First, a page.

22 Questions with Karen Seward
1. Name: Karen Wingard Seward
2. Age: 76
3. Hometown: Rutland but I grew up in Clarendon
4. How would you describe yourself in three words? Creative, inquisitive, helpful
5. What’s something not a lot of people know about you? I’m a synesthete – I see letters and numbers in color, and they’ve always been the same colors. It’s something I grew up with and I assumed everybody else had that characteristic and somewhere along the line I realized that not everybody did. (Editor’s note: 4% of the population has synesthesia).
6. How do you start your day? With a nutritious breakfast and positive affirmations. I cook some greens and add on top of it a cooked egg, a little shredded cheese and arugula.The positive affirmations give me a little boost and at my age I need all the boosts I can get.
7. What’s the most adventurous thing you’ve done in your life? I’d have to say I’m not a wild person, I’m not a race car driver but I took a trip to Quebec white water rafting by myself. I planned to do it with my sons and they weren’t able to go so I ended up going by myself. It was something I’d always wanted to do, like a bucket list thing, and I felt good I had done it and added it to my repertoire of life experiences.
8. What’s your favorite food? A good Greek salad, or a hot Italian grinder.
9. Do you have a day job? Painting would be my day job because I work at the restaurant at night. (Editor’s note: Her family’s restaurant, Sewards on Route 7 in Rutland)
10. What medium do you work in? Primarily oil, but I do watercolor and I love pastel.
11. Why this medium? Most of my artwork is in oil because I like that I can re-work it. The oil stays open as they say, so I can re-do as I contemplate my work. It’s not so immediate, I take my time.
12. What inspired you / how did it start? I’ve always loved creating art from my earliest memories coloring as a child, and I was introduced to oil many years ago through a friend who was taking an oil class. I joined her and it continued from there. But if I wasn’t painting early on I was thinking about it.
13. Do you have a process for creating? Mine is a thought process. I spend a lot of time organizing my thoughts and my technique in my head way before I touch a brush to a canvas. That’s my process, a planning process and then as I start I work in layers. But I’m open to new processes and I’m looking forward to continually learning, and as Covid ends taking new workshops and developing new styles.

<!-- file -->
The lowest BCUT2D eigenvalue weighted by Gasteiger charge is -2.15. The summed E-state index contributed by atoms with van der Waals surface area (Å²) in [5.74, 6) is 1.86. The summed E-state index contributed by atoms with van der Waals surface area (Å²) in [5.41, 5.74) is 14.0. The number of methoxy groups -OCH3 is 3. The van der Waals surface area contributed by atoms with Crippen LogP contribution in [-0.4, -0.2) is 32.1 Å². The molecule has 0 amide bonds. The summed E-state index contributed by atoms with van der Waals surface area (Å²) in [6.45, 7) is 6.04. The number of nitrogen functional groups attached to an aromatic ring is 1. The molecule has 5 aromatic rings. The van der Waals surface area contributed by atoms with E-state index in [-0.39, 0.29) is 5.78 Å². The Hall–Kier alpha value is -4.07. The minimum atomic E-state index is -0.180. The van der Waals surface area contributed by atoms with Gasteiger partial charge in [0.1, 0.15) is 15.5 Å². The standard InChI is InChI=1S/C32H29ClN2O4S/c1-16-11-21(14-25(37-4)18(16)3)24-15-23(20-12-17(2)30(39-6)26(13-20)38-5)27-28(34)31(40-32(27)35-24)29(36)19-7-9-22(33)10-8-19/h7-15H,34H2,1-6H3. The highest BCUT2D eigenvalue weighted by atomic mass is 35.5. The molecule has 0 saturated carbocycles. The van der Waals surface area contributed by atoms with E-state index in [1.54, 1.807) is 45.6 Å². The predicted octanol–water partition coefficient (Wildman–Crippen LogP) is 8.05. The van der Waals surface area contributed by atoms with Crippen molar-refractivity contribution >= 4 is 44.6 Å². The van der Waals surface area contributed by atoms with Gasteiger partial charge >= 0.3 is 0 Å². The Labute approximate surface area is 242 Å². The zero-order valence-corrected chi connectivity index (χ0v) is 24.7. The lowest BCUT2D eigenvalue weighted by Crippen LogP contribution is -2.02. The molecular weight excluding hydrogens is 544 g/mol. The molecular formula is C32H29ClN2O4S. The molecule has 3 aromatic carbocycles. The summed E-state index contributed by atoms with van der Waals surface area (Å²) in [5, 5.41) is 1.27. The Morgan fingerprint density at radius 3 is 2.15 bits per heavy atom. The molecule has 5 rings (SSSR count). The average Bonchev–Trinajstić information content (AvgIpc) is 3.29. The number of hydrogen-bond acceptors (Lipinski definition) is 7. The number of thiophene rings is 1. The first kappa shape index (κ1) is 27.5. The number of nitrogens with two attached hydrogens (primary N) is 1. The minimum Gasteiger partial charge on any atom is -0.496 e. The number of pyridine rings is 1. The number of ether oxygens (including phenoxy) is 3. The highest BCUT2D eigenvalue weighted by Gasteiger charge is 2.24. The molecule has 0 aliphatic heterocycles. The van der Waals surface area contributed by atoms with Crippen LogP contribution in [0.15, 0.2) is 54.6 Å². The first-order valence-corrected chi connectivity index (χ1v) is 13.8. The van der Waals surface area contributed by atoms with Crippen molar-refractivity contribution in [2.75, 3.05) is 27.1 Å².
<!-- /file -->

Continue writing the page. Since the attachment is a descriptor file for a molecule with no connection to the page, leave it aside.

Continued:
14. When are you the most inspired / what’s your favorite time of day to work? When I’m painting with others, drawing from the energy in the room, I love workshops and classes and I love to teach others and paint with others.
15. Which artists inspire you? I’ve been inspired very much by Wayne Thibaud, Charles Sovek, Kevin McPhersen, and all three I’ve taken workshops with. I’m also inspired by the impressionists, particularly Paul Cezanne.
16. What do you listen to when you work? I might listen to a podcast or a novel. Even with a group of people, complete stillness inspires me. I’m not a music person
17. What are your thoughts on being an artist in Rutland? Because we’re a small city with lots of art energy, especially in the past few years, it gives an artist a lot of exposure. As opposed to being in a larger city, I think garnering exposure there would be more difficult. I think Bill Ramage has had a lot to do with recent art energy.
18. What’s your earliest memory of making art in Rutland? I was introduced by my husband to his very good friend Art Crowley and his wife Mary Crowley who has become one of my best friends. And Mary knew that I loved art and she signed me up for a class at the Chaffee. We went to a watercolor class, had a wonderful time with a wonderful instructor who was the executive director, Lynne DeBeer, and I remember Peter Huntoon was in the class, too.
19. Why do you think artists are attracted to Rutland? We have a multitude of art outlets here compared to any other small city. I think we are very fortunate. And because we have such beautiful scenery and opportunities for painting, selling, and exhibits.
20. Which arts organizations in town are you involved with and how has it impacted you? The Alley Gallery, the Bank Gallery, the 77 Gallery, Timco Gallery, and the Chaffee which is a mainstay for art in the region. Right now my art is in the Chaffee and Timco and a few in City Hall.
21. What’s your favorite art exhibit/project you’ve seen in Rutland? At 77 Gallery Bill Ramage had a beautiful statewide exhibit I was proud to be part of, it was for over 70s, and people came from far and wide for it. The others were the train exhibit and the hearts project. Those brightened the art scene in Rutland. You’d come around a corner and there would be an art installation.
22. What would you like to see for the future of the arts in Rutland? I’m hoping we can do something in the future along those lines (of the hearts project) because I think it brings everybody together. Perhaps another region-wide street art project. And greater continued support of our arts organizations. I think a community with great arts organizations and great support for them makes a vibrant, healthy community with healthy growth.
(Part of a VT Marketing Stimulus Grant for the arts. A collaboration between The MINT, The Carving Studio, 77Art, The Paramount Theatre, and Chaffee Art Center.)
Click to view all the “22 Questions With” artists. Check back regularly for more!
Reprint with permission only. Contact: [email protected]